A view on Syria from the US: Obama's enemies scent blood

How did Obama find himself in such a rococo mess, pinned between haters in the House and his KGB rival?

Barely a week ago, when Barack Obama asked Congress to approve the degradation of Bashar al-Assad’s poison gas stocks, he became the hostage of obstructionist Tea Party members hell-bent on his downfall and of his own pacifist base, incapable of voting for war. The vote in Congress was heading for certain defeat. In an effort to rescue his rash gambit, Obama toured the talk shows and was billed to address the nation on television. What could he possibly say to turn back the tidal wave against war?
 
Enter the least likely character to save the US president from embarrassment, Vladimir Putin. A stray or perhaps not so stray remark by Secretary of State John Kerry that Syria could avoid attack if it surrendered its poisongas arsenal triggered a hectic Russian initiative to oblige Assad to do just that. Obama’s broadcast, a forlorn last chance to persuade Americans to live up to their responsibilities, turned out a damp squib: another passionless plea for military action, a delay to the congressional vote, and the granting of time for the Russians to strong-arm Syria.
 
In terms of high drama, no complaints so far. But how did Obama find himself adrift in such a rococo mess, pinned between haters in the House and his KGB rival? When it comes to big gestures it is best to ask questions only if you know the answer. When Obama invited Congress to share in the decision to bomb Syria, he must have known the House would oppose him. Not since he appeared vacant and distracted during his first presidential election debate with Mitt Romney has his judgement caused such consternation and despair among Democrats. What could he have been thinking?
 
The appeal to Congress remains a gamble. Until the Russian deal has run its course and Congress has, or perhaps has not, been asked to endorse military action, the presidency remains in severe jeopardy. A defeat in Congress would amount to a personal vote of no confidence on perhaps the most important decision any president can make: when to act to defend the nation’s safety. In his 10 September address Obama repeated that failure to act in Syria would lead to a proliferation of poison-gas attacks that put US national security directly at risk. As commander-in-chief, he does not need congressional consent to act in such circumstances, so the wonder is he has not already fired the cruise missiles. Which is what most of his allies wish he had done at the beginning of this month.
 
Instead, Obama chose the stony path. Some of his reasoning appears to be constitutional: he believes that the executive has too often ignored the legislature when making decisions about war and he, a Harvard constitutional law scholar, felt obliged to go through the niceties, whatever the risk of failure. Part of the reason, too, was the pivotal stance he took against the Iraq war that set him apart from Hillary Clinton in the 2008 primary debates. He believes Congress should play a key role in going to war.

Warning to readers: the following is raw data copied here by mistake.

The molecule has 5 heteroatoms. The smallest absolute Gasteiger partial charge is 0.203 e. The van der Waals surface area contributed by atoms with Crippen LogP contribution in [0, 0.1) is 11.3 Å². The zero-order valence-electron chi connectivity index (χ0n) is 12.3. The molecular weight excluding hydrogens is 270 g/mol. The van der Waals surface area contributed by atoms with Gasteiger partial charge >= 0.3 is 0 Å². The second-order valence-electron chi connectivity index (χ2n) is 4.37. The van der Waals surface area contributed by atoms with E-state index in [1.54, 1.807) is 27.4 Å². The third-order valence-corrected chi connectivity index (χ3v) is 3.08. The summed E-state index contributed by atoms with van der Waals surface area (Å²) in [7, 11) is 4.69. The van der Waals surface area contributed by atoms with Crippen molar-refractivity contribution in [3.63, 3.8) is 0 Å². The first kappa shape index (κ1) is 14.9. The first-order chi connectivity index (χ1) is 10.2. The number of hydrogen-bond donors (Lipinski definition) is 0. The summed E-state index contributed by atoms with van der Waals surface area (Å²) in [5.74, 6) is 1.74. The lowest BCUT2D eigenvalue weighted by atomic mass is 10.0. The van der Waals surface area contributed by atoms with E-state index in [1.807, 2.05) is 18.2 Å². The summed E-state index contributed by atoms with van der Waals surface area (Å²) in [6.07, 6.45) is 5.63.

There was, however, a recklessness about throwing the vote to Congress, which, since he lost the House in the midterm elections of 2010, has hampered him at every turn. The president has long lectured recalcitrant members of the House on playing chicken with America’s financial prestige – in order to keep America solvent by lifting the debt ceiling and by passing taxes to fund public spending. The vote for war is a similar test. Would Republicans risk harming America’s international reputation to satisfy their visceral dislike of him? Obama must have concluded that they wouldn’t dare, which is a bet few others would make.
 
By inviting the vote, Obama placed his tormentors in a torment of their own. Lawmakers have not thanked Obama for asking them to share the Syria decision. Americans are suffering war fatigue and the thought of another attack, however surgical, is unpopular in red and blue states alike. Being forced out into the open when opinion is so strongly against war is uncomfortable for a congressman. Best for those hoping to avoid an awkward primary to dodge the issue rather than be seen defying the will of the people.
 
For a couple of days Congress wriggled on the hook. In the Republican Party, mutating from a conservative to a libertarian movement, fiscal hawks now outnumber defence hawks. The old-school neocons and centrists such as John McCain and Lindsey Graham, who have ruled the roost on defence matters for the past decade and are backing the president, have been reduced to a handful. Many Republicans who had happily backed the unnecessary Iraq war are scrambling to find reasons to deny Obama the sanction to bomb Syria. For the sake of their president, Obama Democrats who opposed Iraq from the start are struggling to smother their pacifism and back another war.
 
Obama’s gamble has thrown everything in the air, but at enormous risk to his future authority. When a president finds his fate lies in the hands of the Tea Party and of Putin, he is in trouble. He faces opposition from a majority in the House of Representatives, almost half the Senate, and four out of every five Americans. His broadcast on Tuesday will not have changed minds. Like members of Congress who grabbed the Russian deal to save face, Obama must now hope that Putin can force Assad to keep his word.
 
The alternative for Obama is horrible. A failed Russian deal would reinstate the vote in the House and the Senate. If Congress rejects the measure, Obama will be profoundly weakened at home and in the eyes of the world – unless he bombs Syria anyway. The president might justify such an action by saying that Congress was asked to be wise and was found wanting.